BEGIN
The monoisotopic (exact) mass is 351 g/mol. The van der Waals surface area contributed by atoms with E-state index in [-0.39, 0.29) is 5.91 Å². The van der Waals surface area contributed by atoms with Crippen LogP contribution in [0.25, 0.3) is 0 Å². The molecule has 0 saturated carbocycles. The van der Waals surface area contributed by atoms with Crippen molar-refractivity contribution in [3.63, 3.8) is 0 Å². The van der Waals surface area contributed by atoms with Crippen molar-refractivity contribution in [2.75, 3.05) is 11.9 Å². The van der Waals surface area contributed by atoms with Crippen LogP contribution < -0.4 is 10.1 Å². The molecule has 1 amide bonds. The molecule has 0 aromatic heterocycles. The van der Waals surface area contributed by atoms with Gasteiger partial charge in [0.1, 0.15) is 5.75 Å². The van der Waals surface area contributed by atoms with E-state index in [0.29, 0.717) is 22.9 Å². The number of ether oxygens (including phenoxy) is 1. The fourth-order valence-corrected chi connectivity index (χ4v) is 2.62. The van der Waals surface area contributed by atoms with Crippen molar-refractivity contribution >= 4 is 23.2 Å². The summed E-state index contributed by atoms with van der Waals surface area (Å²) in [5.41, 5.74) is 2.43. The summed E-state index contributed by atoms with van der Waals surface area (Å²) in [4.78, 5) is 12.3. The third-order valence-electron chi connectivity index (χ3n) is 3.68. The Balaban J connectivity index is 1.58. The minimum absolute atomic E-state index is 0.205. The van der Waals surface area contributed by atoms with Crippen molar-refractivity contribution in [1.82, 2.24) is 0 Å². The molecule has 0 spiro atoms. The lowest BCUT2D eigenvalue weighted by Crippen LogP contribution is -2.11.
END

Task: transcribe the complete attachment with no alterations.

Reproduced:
The monoisotopic (exact) mass is 351 g/mol. The van der Waals surface area contributed by atoms with E-state index in [-0.39, 0.29) is 5.91 Å². The van der Waals surface area contributed by atoms with Crippen LogP contribution in [0.25, 0.3) is 0 Å². The molecule has 0 saturated carbocycles. The van der Waals surface area contributed by atoms with Crippen molar-refractivity contribution in [3.63, 3.8) is 0 Å². The van der Waals surface area contributed by atoms with Crippen molar-refractivity contribution in [2.75, 3.05) is 11.9 Å². The van der Waals surface area contributed by atoms with Crippen LogP contribution < -0.4 is 10.1 Å². The molecule has 1 amide bonds. The molecule has 0 aromatic heterocycles. The van der Waals surface area contributed by atoms with Gasteiger partial charge in [0.1, 0.15) is 5.75 Å². The van der Waals surface area contributed by atoms with E-state index in [0.29, 0.717) is 22.9 Å². The number of ether oxygens (including phenoxy) is 1. The fourth-order valence-corrected chi connectivity index (χ4v) is 2.62. The van der Waals surface area contributed by atoms with Crippen molar-refractivity contribution >= 4 is 23.2 Å². The summed E-state index contributed by atoms with van der Waals surface area (Å²) in [5.41, 5.74) is 2.43. The summed E-state index contributed by atoms with van der Waals surface area (Å²) in [4.78, 5) is 12.3. The third-order valence-electron chi connectivity index (χ3n) is 3.68. The Balaban J connectivity index is 1.58. The minimum absolute atomic E-state index is 0.205. The van der Waals surface area contributed by atoms with Crippen molar-refractivity contribution in [1.82, 2.24) is 0 Å². The molecule has 0 spiro atoms. The lowest BCUT2D eigenvalue weighted by Crippen LogP contribution is -2.11.